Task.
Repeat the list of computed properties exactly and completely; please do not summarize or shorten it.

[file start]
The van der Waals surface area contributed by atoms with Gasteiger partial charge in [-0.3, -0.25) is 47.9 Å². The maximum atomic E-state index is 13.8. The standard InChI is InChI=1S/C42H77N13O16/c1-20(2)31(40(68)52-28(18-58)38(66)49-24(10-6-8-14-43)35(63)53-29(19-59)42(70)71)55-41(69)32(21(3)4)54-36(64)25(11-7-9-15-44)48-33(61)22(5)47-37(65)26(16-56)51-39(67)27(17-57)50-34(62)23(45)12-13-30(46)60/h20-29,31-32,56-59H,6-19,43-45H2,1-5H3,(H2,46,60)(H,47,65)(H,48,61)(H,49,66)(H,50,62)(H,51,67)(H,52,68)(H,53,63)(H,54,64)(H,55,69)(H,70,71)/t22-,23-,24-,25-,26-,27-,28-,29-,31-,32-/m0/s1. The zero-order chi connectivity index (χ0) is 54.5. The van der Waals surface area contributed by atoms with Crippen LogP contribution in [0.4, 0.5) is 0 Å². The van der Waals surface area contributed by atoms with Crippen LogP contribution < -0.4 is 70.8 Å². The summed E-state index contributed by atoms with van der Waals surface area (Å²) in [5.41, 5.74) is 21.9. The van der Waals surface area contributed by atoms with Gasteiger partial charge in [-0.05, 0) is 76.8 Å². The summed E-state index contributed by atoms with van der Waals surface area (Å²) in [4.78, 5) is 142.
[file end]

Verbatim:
The van der Waals surface area contributed by atoms with Gasteiger partial charge in [-0.3, -0.25) is 47.9 Å². The maximum atomic E-state index is 13.8. The standard InChI is InChI=1S/C42H77N13O16/c1-20(2)31(40(68)52-28(18-58)38(66)49-24(10-6-8-14-43)35(63)53-29(19-59)42(70)71)55-41(69)32(21(3)4)54-36(64)25(11-7-9-15-44)48-33(61)22(5)47-37(65)26(16-56)51-39(67)27(17-57)50-34(62)23(45)12-13-30(46)60/h20-29,31-32,56-59H,6-19,43-45H2,1-5H3,(H2,46,60)(H,47,65)(H,48,61)(H,49,66)(H,50,62)(H,51,67)(H,52,68)(H,53,63)(H,54,64)(H,55,69)(H,70,71)/t22-,23-,24-,25-,26-,27-,28-,29-,31-,32-/m0/s1. The zero-order chi connectivity index (χ0) is 54.5. The van der Waals surface area contributed by atoms with Crippen LogP contribution in [0.4, 0.5) is 0 Å². The van der Waals surface area contributed by atoms with Crippen LogP contribution < -0.4 is 70.8 Å². The summed E-state index contributed by atoms with van der Waals surface area (Å²) in [5.41, 5.74) is 21.9. The van der Waals surface area contributed by atoms with Gasteiger partial charge in [-0.05, 0) is 76.8 Å². The summed E-state index contributed by atoms with van der Waals surface area (Å²) in [4.78, 5) is 142.